Breaking the glass ceiling to empower women

Historically, empirical evidence over the past decades shows that gender gaps in the workforce and entrepreneurship restrict overall economic growth. Independent studies also find that gender gaps in education have the same negative result.

In contrast, records also show that women’s economic empowerment promotes economic growth, firm productivity, and human development. It is wise for corporates then to support gender equality and women female workers through reduced gender discrimination and family-friendly policies to increase productivity at the firm level.

“Gender inequality is not just a Filipino problem. It’s a global problem,” said Yani de Guzman, CEO, and co-founder of marketing consultancy firm Ronin, in an interview with Daily Tribune’s digital show, Usapang Business. “Even in first world countries, there is a significant faltering in progress regarding gender equity.”

Yani recalled a seminar she attended with one of the panelists boasting about his denial of gender inequality, citing a specific scenario in his company where “everybody is given equal opportunity.”

But the claim of the panelist is contrary to various available data and studies, Yani said. “when someone says that gender inequality does not exist, or that we’re delusional, or it’s a phenomenon that has been blown up, I am immediately wary of that person’s character,” she said.

For Yani, the “forces of oppression are seldom detected when you benefit from them.” According to her, it is essential to distinguish between broad-based perceptions not explicitly targeted toward women but can impact women empowerment and gender-specific notions.

To get a clearer view of gender inequality, society must appreciate the available data on the macro level and not focus on “too micro” situations, like a single office setup.

For her, the burden of proof that gender inequality exists “often lies to those who are oppressed.”

“It will not be the man (or the opposite sex) who will gather the data, and it will not be the man who will complain or initiate change. It is the oppressed, which is really the women. Right?” she stated.

Privileged hazard

In the technology sector, female representation is minimal because there are very few “women leaders” to look up to, and the space is still stereotyped as a male-dominated industry.

But Yani will have none of that. For her, women are not lacking in great minds in whatever industries they want to choose. But lack of opportunity is the challenge.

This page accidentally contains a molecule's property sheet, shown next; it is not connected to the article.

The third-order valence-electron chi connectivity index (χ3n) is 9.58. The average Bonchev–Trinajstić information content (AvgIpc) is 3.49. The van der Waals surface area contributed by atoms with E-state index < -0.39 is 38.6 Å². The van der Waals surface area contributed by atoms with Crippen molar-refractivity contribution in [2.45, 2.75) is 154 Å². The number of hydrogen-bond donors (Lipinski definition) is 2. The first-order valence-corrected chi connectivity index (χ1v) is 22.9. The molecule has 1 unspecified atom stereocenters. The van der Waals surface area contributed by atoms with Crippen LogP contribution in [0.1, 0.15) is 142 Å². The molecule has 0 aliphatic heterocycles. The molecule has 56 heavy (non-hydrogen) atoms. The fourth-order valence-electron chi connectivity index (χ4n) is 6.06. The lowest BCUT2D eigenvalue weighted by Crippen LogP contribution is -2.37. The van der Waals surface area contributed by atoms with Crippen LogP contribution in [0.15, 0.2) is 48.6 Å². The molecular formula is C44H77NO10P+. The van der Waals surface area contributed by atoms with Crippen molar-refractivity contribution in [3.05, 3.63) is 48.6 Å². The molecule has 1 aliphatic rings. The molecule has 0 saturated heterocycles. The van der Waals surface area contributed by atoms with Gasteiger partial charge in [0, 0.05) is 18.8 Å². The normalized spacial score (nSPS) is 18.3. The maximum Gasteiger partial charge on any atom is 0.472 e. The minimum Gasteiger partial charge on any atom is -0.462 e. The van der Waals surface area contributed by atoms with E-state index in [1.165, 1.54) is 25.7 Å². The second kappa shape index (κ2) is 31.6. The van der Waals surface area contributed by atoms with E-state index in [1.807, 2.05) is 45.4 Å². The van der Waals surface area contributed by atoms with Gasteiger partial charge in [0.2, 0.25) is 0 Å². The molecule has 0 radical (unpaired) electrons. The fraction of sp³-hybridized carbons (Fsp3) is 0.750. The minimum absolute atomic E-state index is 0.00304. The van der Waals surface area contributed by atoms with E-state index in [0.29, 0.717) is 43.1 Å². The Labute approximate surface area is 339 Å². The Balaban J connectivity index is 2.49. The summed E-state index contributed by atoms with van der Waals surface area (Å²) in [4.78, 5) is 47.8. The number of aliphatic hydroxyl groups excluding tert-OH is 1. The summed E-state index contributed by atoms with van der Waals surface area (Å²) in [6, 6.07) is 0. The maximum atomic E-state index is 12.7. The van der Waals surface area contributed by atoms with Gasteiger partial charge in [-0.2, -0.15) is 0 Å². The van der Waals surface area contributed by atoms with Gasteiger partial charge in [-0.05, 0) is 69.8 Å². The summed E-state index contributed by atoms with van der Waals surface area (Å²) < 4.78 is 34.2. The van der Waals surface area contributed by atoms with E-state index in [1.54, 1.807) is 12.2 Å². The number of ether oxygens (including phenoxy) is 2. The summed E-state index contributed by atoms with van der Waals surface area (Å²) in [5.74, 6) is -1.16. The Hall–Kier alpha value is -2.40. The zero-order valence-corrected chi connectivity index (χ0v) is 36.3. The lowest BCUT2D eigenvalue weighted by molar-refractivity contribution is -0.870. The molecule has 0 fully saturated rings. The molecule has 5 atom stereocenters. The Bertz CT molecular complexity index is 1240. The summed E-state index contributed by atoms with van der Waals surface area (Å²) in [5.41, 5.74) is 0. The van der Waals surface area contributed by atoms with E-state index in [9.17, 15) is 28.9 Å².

“It’s really left up to the women to gather the data to complain. You don’t see if you don’t look,” she said, stressing that it is the oppressed who have to fight their fight.

“No one will fight your battle for you,” she said. “What we have to do is intentionally create regulations to support the minority support women’s opportunity, Let’s say for example, in the military, with the regulations are not placed that help promote the women’s safety, for example, then what’s going to happen?”

In fact, some women are put off from entering an industry because there is inequality there. What needs to be done to even the playing field is to create regulations and set them in place that helps support equal opportunity for women.

Pressed to comment where the discrimination is coming from or whether women intentionally avoid male-dominated industries, Yani described this scenario as a “privilege hazard.”

“The thing is, what you see now is that some people really don’t want to change, especially if they are in a world where they comfortably live,” she said. “If you feel comfortable in the world you live in, you won’t feel the need to change it. Right? The people who want the change are the people who feel oppressed.”

Partnering with women leaders

“Women empowerment might be the most important thing for me personally,” said Yani. “I am always drawn to female leaders, and I feel like there are so many things I can learn from them,” she said.

This admiration of women leaders led Yani to partner with local government units led by women.

Ronin’s RISE (Resiliency Innovation Sustainability Entrepreneurship) had partnered with the Makati City LGU to create a sustainable and scalable pipeline for startups. The program seeks to democratize innovation by accelerating startups from all levels of society and placing them in front of qualified investors.

“I’ve only met Mayor Abby Binay at the start of the RISE program,” Yani narrated. “But she was one of the easiest people I got to talk to because she had gone to Barcelona and saw firsthand how the government supported the startup community.”

Yani recalled the conversation with Mayor Binay was one of the “effortless” she had as the local chief executive “was all game” to the idea and was not afraid to hire people or outsource the work just to complete the partnership.

“I would say that she’s one of the people I admire locally. I mean, internationally, I’ve admired a lot of authors, too, like Virginia Wolf, and she’s one of them that I admire. I love all her stories,” Yani said.

For the RISE program, the city government of Makati provided P500,000 equity-free grant to eight qualified startups to sustain their development. At the same time, their founders attended a 12-week training program that will prepare them to pitch to qualified investors properly.

In parting, Yani said the world needs strong women to lift and build others and to encourage love and respect for everybody.

If there is anything that history taught us, it is that incentivizing employers that promote gender equality and empower women saw growth increases. In countries experiencing rapid economic growth, better opportunities for women ensure that women empowerment does not become a zero-sum game between men and women. In these countries, greater female inclusion in the labor market is less likely to affect male counterparts adversely.


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